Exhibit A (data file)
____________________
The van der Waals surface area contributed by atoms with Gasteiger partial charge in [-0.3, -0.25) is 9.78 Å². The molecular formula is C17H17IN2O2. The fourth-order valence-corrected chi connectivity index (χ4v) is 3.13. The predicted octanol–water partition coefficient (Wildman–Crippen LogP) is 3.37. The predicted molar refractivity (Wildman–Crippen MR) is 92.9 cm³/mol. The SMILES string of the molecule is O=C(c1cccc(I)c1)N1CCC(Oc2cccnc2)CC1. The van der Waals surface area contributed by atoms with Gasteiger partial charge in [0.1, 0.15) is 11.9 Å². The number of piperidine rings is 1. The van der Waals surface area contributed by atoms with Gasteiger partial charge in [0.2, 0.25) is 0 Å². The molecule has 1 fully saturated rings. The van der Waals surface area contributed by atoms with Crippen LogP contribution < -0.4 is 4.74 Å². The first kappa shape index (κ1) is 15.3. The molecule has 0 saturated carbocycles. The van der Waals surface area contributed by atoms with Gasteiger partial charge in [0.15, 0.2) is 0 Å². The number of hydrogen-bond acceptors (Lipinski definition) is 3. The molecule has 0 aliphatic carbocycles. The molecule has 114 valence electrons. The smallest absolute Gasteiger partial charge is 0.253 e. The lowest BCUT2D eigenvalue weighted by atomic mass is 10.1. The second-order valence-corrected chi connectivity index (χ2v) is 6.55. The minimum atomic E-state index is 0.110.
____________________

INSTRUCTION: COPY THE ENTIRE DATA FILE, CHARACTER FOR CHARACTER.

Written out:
The van der Waals surface area contributed by atoms with Gasteiger partial charge in [-0.3, -0.25) is 9.78 Å². The molecular formula is C17H17IN2O2. The fourth-order valence-corrected chi connectivity index (χ4v) is 3.13. The predicted octanol–water partition coefficient (Wildman–Crippen LogP) is 3.37. The predicted molar refractivity (Wildman–Crippen MR) is 92.9 cm³/mol. The SMILES string of the molecule is O=C(c1cccc(I)c1)N1CCC(Oc2cccnc2)CC1. The van der Waals surface area contributed by atoms with Gasteiger partial charge in [0.1, 0.15) is 11.9 Å². The number of piperidine rings is 1. The van der Waals surface area contributed by atoms with Gasteiger partial charge in [0.2, 0.25) is 0 Å². The molecule has 1 fully saturated rings. The van der Waals surface area contributed by atoms with Crippen LogP contribution < -0.4 is 4.74 Å². The first kappa shape index (κ1) is 15.3. The molecule has 0 saturated carbocycles. The van der Waals surface area contributed by atoms with Gasteiger partial charge in [0.15, 0.2) is 0 Å². The number of hydrogen-bond acceptors (Lipinski definition) is 3. The molecule has 0 aliphatic carbocycles. The molecule has 114 valence electrons. The smallest absolute Gasteiger partial charge is 0.253 e. The lowest BCUT2D eigenvalue weighted by atomic mass is 10.1. The second-order valence-corrected chi connectivity index (χ2v) is 6.55. The minimum atomic E-state index is 0.110.